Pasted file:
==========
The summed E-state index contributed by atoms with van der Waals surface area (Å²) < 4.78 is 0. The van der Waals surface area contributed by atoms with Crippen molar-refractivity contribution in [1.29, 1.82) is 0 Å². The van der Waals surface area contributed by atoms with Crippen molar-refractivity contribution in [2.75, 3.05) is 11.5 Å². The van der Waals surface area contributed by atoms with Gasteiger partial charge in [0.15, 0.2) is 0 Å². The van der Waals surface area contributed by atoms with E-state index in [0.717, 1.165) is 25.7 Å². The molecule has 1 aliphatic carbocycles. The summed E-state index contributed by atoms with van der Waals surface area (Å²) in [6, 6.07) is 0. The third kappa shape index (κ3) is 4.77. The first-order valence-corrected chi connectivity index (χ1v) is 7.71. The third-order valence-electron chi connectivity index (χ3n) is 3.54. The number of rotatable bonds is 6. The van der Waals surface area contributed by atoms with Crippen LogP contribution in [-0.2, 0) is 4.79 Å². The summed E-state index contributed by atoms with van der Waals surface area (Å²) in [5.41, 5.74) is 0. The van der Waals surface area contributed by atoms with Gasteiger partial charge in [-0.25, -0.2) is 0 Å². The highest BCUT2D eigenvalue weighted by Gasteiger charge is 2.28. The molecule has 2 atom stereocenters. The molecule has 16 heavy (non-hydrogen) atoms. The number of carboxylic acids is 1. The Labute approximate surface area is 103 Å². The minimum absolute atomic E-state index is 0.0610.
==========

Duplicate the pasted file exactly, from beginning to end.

The summed E-state index contributed by atoms with van der Waals surface area (Å²) < 4.78 is 0. The van der Waals surface area contributed by atoms with Crippen molar-refractivity contribution in [1.29, 1.82) is 0 Å². The van der Waals surface area contributed by atoms with Crippen molar-refractivity contribution in [2.75, 3.05) is 11.5 Å². The van der Waals surface area contributed by atoms with Gasteiger partial charge in [0.15, 0.2) is 0 Å². The van der Waals surface area contributed by atoms with E-state index in [0.717, 1.165) is 25.7 Å². The molecule has 1 aliphatic carbocycles. The summed E-state index contributed by atoms with van der Waals surface area (Å²) in [6, 6.07) is 0. The third kappa shape index (κ3) is 4.77. The first-order valence-corrected chi connectivity index (χ1v) is 7.71. The third-order valence-electron chi connectivity index (χ3n) is 3.54. The number of rotatable bonds is 6. The van der Waals surface area contributed by atoms with Crippen LogP contribution in [-0.2, 0) is 4.79 Å². The summed E-state index contributed by atoms with van der Waals surface area (Å²) in [5.41, 5.74) is 0. The van der Waals surface area contributed by atoms with Gasteiger partial charge in [-0.25, -0.2) is 0 Å². The highest BCUT2D eigenvalue weighted by Gasteiger charge is 2.28. The molecule has 2 atom stereocenters. The molecule has 16 heavy (non-hydrogen) atoms. The number of carboxylic acids is 1. The Labute approximate surface area is 103 Å². The minimum absolute atomic E-state index is 0.0610.